It is motivated by a noble desire to re-contextualize the gospel in (post)modern culture. The task has to be undertaken but the danger is when the culture gets to call the shots in the relationship and gobbles up the gospel. Such faith I suppose died a noble death, killed in action. But it is a great sadness because contextualizing the gospel does not need to lead to its death.

Saldakordos said...

This not a criticism, just some reflections.
While not wishing to deny that Jesus appeared to the disciples in a form they could recognize (although often they did not initially), what literally happened to his dead body is of little or no interest to me. Although some form of embodiment may be essential to human existence, our material composition at any given time is not. Close to every molecule in our body is replaced every ten years or so. When we die our body is recycled and sooner or later will make parts of several other human bodies. The hope of our resurrection cannot be based on what happens to our bodies when we die, so there is no reason to base the resurrection of Jesus on what happened to his dead body either. What is important to me is that Jesus is personally alive. That the relationship I have today with Christ is not with an idea, but with a living person. The same person that lived and died in Palestine two millennia ago, the same person I have come to know and love in the Gospels. I'm open to the possibility that the dead body of Jesus was transformed in some way (the empty tomb is more historically well established than some liberals seem to think), but whatever Christ is now he obviously transcends physical limitations. Does he have a biological body in heaven? Now, we are the body of Christ, and we receive the body of Christ through the Sacrament. This is how Christ interacts with the world physically today. I'm still reflecting on the different ways to understand what bodies are (how are we to understand spiritual bodies?), so I'm not entirely sure what to make of the bodily resurrection (I certainly do not deny it) but I think we should accept many different ways to understand the basic Christian affirmation that Jesus is alive as genuinely Christian. Anyway, I agree that reducing the resurrection to a mythical interpretation of a merely psychological change in the disciples cannot legitimately be said to express the Christian faith or hope.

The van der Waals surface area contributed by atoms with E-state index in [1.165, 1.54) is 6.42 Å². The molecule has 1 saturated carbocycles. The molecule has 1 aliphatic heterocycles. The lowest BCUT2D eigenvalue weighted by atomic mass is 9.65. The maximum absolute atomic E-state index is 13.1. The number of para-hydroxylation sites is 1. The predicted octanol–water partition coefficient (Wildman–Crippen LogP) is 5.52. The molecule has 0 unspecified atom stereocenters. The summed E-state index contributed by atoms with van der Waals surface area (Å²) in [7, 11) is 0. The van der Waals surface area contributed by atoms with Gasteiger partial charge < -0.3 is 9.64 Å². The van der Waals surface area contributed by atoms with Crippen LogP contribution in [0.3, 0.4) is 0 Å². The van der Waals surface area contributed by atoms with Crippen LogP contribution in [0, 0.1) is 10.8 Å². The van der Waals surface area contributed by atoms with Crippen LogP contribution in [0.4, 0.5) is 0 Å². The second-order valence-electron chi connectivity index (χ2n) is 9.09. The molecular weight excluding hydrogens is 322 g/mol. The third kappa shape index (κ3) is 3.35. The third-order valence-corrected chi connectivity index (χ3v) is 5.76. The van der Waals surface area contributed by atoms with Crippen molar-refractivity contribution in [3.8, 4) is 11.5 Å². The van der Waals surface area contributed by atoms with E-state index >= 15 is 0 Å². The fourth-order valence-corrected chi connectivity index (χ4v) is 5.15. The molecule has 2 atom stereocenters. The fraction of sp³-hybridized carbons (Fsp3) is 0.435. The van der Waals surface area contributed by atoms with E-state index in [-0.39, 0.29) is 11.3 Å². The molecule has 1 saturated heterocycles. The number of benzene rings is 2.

Do any of these thoughts disqualify me from being a Christian? I hope not. I'm an ordained minister in another "broad Church", the Church of Norway, and I have nothing against being labeled a Christian.

Best regards,
Øystein Evensen

Robin Parry said...

Thanks Øystein

you comments are very interesting and helpful. You are right on the centrality of Jesus' appearing and of his embodiment (also of the new mode of embodiment). So too is your focus on Jesus as a living person (not an idea)—the same living person that lived and died in Palestine and with whom we can be in relation. Amen to all that.

I also agree with what you say about the spatio-temporal continuity between our bodies and resurrection bodies: that the particular matter that constitutes us at any moment in time is not essential. It may be that God could reconstitute resurrection bodies from a totally different set of matter. There are all sorts of metaphysical questions lurking in this area—about what kind of continuity is necessary between my body now and my resurrection body for the new body to count as me rather than a replica. I'll ignore that issue for now.

But things are not quite so simple with Jesus. His body, unlike ours, was not decomposed prior to the resurrection. So what it would mean for the resurrected body of Jesus to count as the resurrected body of Jesus (rather than someone else claiming to be Jesus) would seem to require that it was the body in the tomb, albeit transformed.

I can imagine a scenario in which God reconstituted the body of Jesus from different matter and then resurrected it. And I think a case could be made that this was Jesus. In that case, one could imagine the body still in the tomb.

BUT for those who reject the empty tomb this is no help. The cure is even worse than the purported sickness. Now we have to imagine some miraculous intervention to rebuild a second Jesus-body and that is even more "unbelievable" to such people than believing that God resurrected the body in the first place.

For me the key thing affirmed by the tradition is that resurrection is bodily and that it involved matter transformed. Technically you could possibly affirm that without an empty tomb but that is not what the people I am concerned about are wanting to do. They are, it appears, wanting a resurrection of Jesus that has nothing to do with a material resurrected Jesus.

You are also right that the case for them empty tomb is not that bad. In fact, I think it is excellent. Of course, if with Hume one holds such a thing to be so a priori unlikely that it would be irrational to believe it even if there seemed to be a strong case then no amount of evidence will persuade one. But of course Christians will not be inclined to weigh the prior probabilities in the way that Hume would. In fact, given the beliefs Christians have in God and his covenant promises we may judge the prior probabilities very differently.

Such are my thoughts